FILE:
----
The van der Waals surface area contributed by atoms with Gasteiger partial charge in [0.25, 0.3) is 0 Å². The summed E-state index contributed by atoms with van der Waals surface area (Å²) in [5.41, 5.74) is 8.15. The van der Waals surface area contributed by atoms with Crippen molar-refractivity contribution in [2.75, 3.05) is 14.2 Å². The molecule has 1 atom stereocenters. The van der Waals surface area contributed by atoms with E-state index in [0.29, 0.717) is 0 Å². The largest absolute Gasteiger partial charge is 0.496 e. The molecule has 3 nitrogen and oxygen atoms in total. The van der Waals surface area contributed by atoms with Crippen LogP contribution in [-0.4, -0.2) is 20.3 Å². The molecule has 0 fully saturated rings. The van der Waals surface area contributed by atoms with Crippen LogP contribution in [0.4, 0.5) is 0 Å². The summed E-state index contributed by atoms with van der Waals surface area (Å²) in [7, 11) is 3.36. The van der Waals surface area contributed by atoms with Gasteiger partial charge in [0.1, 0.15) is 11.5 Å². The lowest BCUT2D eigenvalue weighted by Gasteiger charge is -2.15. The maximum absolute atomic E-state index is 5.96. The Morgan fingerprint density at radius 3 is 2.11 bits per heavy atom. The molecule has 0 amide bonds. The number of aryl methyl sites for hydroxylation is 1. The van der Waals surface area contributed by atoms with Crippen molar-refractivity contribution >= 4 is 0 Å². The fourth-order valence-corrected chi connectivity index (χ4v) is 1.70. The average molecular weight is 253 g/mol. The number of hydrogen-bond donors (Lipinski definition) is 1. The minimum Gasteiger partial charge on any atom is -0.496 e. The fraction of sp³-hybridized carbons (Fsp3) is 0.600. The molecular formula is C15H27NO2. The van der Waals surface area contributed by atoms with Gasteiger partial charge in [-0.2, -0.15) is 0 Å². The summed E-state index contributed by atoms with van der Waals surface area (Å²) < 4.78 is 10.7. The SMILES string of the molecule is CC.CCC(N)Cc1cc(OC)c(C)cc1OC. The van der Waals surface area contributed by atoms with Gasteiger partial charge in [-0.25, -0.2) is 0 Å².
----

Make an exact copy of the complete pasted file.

The van der Waals surface area contributed by atoms with Gasteiger partial charge in [0.25, 0.3) is 0 Å². The summed E-state index contributed by atoms with van der Waals surface area (Å²) in [5.41, 5.74) is 8.15. The van der Waals surface area contributed by atoms with Crippen molar-refractivity contribution in [2.75, 3.05) is 14.2 Å². The molecule has 1 atom stereocenters. The van der Waals surface area contributed by atoms with E-state index in [0.29, 0.717) is 0 Å². The largest absolute Gasteiger partial charge is 0.496 e. The molecule has 3 nitrogen and oxygen atoms in total. The van der Waals surface area contributed by atoms with Crippen LogP contribution in [-0.4, -0.2) is 20.3 Å². The molecule has 0 fully saturated rings. The van der Waals surface area contributed by atoms with Crippen LogP contribution in [0.4, 0.5) is 0 Å². The summed E-state index contributed by atoms with van der Waals surface area (Å²) in [7, 11) is 3.36. The van der Waals surface area contributed by atoms with Gasteiger partial charge in [0.1, 0.15) is 11.5 Å². The lowest BCUT2D eigenvalue weighted by Gasteiger charge is -2.15. The maximum absolute atomic E-state index is 5.96. The Morgan fingerprint density at radius 3 is 2.11 bits per heavy atom. The molecule has 0 amide bonds. The number of aryl methyl sites for hydroxylation is 1. The van der Waals surface area contributed by atoms with Crippen molar-refractivity contribution >= 4 is 0 Å². The fourth-order valence-corrected chi connectivity index (χ4v) is 1.70. The average molecular weight is 253 g/mol. The number of hydrogen-bond donors (Lipinski definition) is 1. The minimum Gasteiger partial charge on any atom is -0.496 e. The fraction of sp³-hybridized carbons (Fsp3) is 0.600. The molecular formula is C15H27NO2. The van der Waals surface area contributed by atoms with Gasteiger partial charge in [-0.2, -0.15) is 0 Å². The summed E-state index contributed by atoms with van der Waals surface area (Å²) < 4.78 is 10.7. The SMILES string of the molecule is CC.CCC(N)Cc1cc(OC)c(C)cc1OC. The van der Waals surface area contributed by atoms with Gasteiger partial charge in [-0.25, -0.2) is 0 Å².